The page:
Let's put it this way: I didn't purr, didn't whine
didn't approach him the way
a needle approaches skin, searching for blood.
I remember a pop sound,
a face denting inward,
and a nest of wrinkles spreading
across his lap as he stood.
Besides the fold of leather opening like doors,
there was a bouquet of bills behind Sinatra music
and the smell of aftershave.
My father-the bookie.
I used to think his skin tasted like money. Saturday nights
St. Matt would come down and bless him, make him think
we all wanted a lick when he came home.
But inside those khakis a jet-trail was forming
and fifty miles away a vault of married coins
found their way into his pockets.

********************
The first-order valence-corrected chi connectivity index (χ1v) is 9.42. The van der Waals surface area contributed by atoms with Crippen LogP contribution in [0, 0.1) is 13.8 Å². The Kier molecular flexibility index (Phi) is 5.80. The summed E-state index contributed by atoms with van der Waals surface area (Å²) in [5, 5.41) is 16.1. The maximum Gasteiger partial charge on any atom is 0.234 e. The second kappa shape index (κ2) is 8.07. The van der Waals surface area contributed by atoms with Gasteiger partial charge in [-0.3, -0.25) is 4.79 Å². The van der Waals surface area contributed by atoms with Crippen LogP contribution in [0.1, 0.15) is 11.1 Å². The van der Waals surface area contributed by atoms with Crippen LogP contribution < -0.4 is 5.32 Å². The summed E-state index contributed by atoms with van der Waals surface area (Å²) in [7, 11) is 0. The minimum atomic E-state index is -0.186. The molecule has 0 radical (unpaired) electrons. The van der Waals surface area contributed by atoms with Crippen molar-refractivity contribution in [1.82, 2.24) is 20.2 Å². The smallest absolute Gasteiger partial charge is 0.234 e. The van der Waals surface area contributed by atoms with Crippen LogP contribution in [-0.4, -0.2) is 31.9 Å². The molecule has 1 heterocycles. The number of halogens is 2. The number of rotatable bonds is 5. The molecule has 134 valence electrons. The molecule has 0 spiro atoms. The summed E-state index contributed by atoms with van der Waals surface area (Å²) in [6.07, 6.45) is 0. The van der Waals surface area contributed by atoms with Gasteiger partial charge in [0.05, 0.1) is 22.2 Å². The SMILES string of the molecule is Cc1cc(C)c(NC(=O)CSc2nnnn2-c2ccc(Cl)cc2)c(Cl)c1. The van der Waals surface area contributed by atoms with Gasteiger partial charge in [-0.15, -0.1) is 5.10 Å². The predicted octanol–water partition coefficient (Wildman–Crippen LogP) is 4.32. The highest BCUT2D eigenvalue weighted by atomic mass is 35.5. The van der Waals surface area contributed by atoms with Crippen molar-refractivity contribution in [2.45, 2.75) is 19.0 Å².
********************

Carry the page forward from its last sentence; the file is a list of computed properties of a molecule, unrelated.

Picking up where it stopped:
Did you ever need something really bad? Chances are
he had it. The used-up nickels, the laundered money,
those green pennies. Even his fingernails had diamonds
rimmed around the cusps, manicured
smoothed until you felt only the fixed eyes
of saints across the edges. And his hands
leathered from networks upon networks
of touching other hands, other people's money.
Some nights he would show
me the thousands he collected after
an easy take. Other times I'd just watch
the man go into the kitchen, open his
envelopes, count the bills while
Mom, lost in the excitement, would
stand on the table and begin to dance.